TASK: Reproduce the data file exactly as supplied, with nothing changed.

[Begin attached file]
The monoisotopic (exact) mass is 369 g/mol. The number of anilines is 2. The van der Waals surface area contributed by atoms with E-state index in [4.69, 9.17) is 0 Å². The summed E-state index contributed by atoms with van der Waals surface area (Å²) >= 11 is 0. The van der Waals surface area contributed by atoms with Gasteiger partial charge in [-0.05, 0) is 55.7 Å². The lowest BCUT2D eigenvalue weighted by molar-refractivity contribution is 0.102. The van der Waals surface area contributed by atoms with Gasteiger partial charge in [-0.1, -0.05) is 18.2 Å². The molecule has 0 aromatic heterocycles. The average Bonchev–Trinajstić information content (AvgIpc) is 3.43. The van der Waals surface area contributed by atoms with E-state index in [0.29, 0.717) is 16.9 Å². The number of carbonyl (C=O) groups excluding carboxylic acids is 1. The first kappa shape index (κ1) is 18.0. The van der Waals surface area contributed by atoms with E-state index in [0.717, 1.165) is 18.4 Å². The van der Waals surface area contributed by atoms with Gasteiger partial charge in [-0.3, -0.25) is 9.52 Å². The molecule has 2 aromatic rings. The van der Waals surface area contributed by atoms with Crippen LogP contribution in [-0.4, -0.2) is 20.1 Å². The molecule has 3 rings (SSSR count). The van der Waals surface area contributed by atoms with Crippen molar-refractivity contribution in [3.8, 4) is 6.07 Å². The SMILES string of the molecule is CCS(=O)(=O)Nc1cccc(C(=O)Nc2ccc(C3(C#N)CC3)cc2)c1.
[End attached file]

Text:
The monoisotopic (exact) mass is 369 g/mol. The number of anilines is 2. The van der Waals surface area contributed by atoms with E-state index in [4.69, 9.17) is 0 Å². The summed E-state index contributed by atoms with van der Waals surface area (Å²) >= 11 is 0. The van der Waals surface area contributed by atoms with Gasteiger partial charge in [-0.05, 0) is 55.7 Å². The lowest BCUT2D eigenvalue weighted by molar-refractivity contribution is 0.102. The van der Waals surface area contributed by atoms with Gasteiger partial charge in [-0.1, -0.05) is 18.2 Å². The molecule has 0 aromatic heterocycles. The average Bonchev–Trinajstić information content (AvgIpc) is 3.43. The van der Waals surface area contributed by atoms with E-state index in [0.29, 0.717) is 16.9 Å². The number of carbonyl (C=O) groups excluding carboxylic acids is 1. The first kappa shape index (κ1) is 18.0. The van der Waals surface area contributed by atoms with E-state index in [0.717, 1.165) is 18.4 Å². The van der Waals surface area contributed by atoms with Gasteiger partial charge in [-0.3, -0.25) is 9.52 Å². The molecule has 2 aromatic rings. The van der Waals surface area contributed by atoms with Crippen LogP contribution in [-0.4, -0.2) is 20.1 Å². The molecule has 3 rings (SSSR count). The van der Waals surface area contributed by atoms with Crippen molar-refractivity contribution in [3.8, 4) is 6.07 Å². The SMILES string of the molecule is CCS(=O)(=O)Nc1cccc(C(=O)Nc2ccc(C3(C#N)CC3)cc2)c1.